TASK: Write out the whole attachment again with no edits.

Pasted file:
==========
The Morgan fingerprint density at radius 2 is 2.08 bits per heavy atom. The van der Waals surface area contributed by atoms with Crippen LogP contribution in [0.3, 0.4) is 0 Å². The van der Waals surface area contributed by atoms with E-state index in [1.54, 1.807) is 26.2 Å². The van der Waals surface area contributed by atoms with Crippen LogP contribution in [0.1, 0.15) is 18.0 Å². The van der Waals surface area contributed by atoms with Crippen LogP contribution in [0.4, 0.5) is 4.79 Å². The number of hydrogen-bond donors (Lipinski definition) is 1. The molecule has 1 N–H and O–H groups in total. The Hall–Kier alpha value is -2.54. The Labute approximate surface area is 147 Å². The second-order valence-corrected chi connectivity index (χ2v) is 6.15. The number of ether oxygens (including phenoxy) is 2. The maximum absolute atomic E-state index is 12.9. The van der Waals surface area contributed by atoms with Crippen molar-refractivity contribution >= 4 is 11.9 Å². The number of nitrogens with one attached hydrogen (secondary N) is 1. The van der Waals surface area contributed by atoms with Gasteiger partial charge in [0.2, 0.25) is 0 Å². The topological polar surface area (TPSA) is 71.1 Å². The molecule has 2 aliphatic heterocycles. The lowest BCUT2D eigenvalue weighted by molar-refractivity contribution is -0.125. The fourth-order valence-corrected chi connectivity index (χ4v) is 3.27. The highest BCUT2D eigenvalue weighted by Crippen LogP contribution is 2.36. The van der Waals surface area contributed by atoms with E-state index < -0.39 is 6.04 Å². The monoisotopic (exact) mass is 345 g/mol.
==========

The Morgan fingerprint density at radius 2 is 2.08 bits per heavy atom. The van der Waals surface area contributed by atoms with Crippen LogP contribution in [0.3, 0.4) is 0 Å². The van der Waals surface area contributed by atoms with E-state index in [1.54, 1.807) is 26.2 Å². The van der Waals surface area contributed by atoms with Crippen LogP contribution in [0.1, 0.15) is 18.0 Å². The van der Waals surface area contributed by atoms with Crippen LogP contribution in [0.4, 0.5) is 4.79 Å². The number of hydrogen-bond donors (Lipinski definition) is 1. The molecule has 1 N–H and O–H groups in total. The Hall–Kier alpha value is -2.54. The Labute approximate surface area is 147 Å². The second-order valence-corrected chi connectivity index (χ2v) is 6.15. The number of ether oxygens (including phenoxy) is 2. The maximum absolute atomic E-state index is 12.9. The van der Waals surface area contributed by atoms with Crippen molar-refractivity contribution >= 4 is 11.9 Å². The number of nitrogens with one attached hydrogen (secondary N) is 1. The van der Waals surface area contributed by atoms with Gasteiger partial charge in [0.2, 0.25) is 0 Å². The topological polar surface area (TPSA) is 71.1 Å². The molecule has 2 aliphatic heterocycles. The lowest BCUT2D eigenvalue weighted by molar-refractivity contribution is -0.125. The fourth-order valence-corrected chi connectivity index (χ4v) is 3.27. The highest BCUT2D eigenvalue weighted by Crippen LogP contribution is 2.36. The van der Waals surface area contributed by atoms with E-state index < -0.39 is 6.04 Å². The monoisotopic (exact) mass is 345 g/mol.